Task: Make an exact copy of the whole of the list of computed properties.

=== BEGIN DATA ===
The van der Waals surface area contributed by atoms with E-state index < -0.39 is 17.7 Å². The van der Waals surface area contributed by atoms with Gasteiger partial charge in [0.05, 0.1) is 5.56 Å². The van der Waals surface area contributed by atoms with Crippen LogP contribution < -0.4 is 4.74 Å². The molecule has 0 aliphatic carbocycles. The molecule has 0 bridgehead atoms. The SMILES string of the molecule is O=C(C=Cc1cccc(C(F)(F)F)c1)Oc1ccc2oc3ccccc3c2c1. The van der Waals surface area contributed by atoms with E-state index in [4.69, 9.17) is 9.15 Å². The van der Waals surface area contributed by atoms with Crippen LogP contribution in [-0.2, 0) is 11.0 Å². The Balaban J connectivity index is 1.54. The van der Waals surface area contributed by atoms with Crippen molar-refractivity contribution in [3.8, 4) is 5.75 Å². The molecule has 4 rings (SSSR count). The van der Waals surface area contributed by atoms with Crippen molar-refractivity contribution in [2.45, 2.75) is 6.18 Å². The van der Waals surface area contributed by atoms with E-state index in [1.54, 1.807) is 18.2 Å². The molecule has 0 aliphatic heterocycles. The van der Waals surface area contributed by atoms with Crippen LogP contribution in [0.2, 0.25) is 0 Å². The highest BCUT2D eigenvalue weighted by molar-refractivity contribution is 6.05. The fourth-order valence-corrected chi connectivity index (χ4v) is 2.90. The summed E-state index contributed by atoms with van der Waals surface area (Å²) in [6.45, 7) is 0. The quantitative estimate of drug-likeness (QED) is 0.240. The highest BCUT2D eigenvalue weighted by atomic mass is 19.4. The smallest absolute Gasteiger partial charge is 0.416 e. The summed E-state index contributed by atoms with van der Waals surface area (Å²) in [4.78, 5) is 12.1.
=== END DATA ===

The van der Waals surface area contributed by atoms with E-state index < -0.39 is 17.7 Å². The van der Waals surface area contributed by atoms with Gasteiger partial charge in [0.05, 0.1) is 5.56 Å². The van der Waals surface area contributed by atoms with Crippen LogP contribution < -0.4 is 4.74 Å². The molecule has 0 aliphatic carbocycles. The molecule has 0 bridgehead atoms. The SMILES string of the molecule is O=C(C=Cc1cccc(C(F)(F)F)c1)Oc1ccc2oc3ccccc3c2c1. The van der Waals surface area contributed by atoms with E-state index in [4.69, 9.17) is 9.15 Å². The van der Waals surface area contributed by atoms with Crippen LogP contribution in [-0.2, 0) is 11.0 Å². The Balaban J connectivity index is 1.54. The van der Waals surface area contributed by atoms with Crippen molar-refractivity contribution in [3.8, 4) is 5.75 Å². The molecule has 4 rings (SSSR count). The van der Waals surface area contributed by atoms with Crippen molar-refractivity contribution in [2.45, 2.75) is 6.18 Å². The van der Waals surface area contributed by atoms with E-state index in [1.54, 1.807) is 18.2 Å². The molecule has 0 aliphatic heterocycles. The van der Waals surface area contributed by atoms with Crippen LogP contribution in [0.2, 0.25) is 0 Å². The highest BCUT2D eigenvalue weighted by molar-refractivity contribution is 6.05. The fourth-order valence-corrected chi connectivity index (χ4v) is 2.90. The summed E-state index contributed by atoms with van der Waals surface area (Å²) in [6.45, 7) is 0. The quantitative estimate of drug-likeness (QED) is 0.240. The highest BCUT2D eigenvalue weighted by atomic mass is 19.4. The smallest absolute Gasteiger partial charge is 0.416 e. The summed E-state index contributed by atoms with van der Waals surface area (Å²) in [4.78, 5) is 12.1.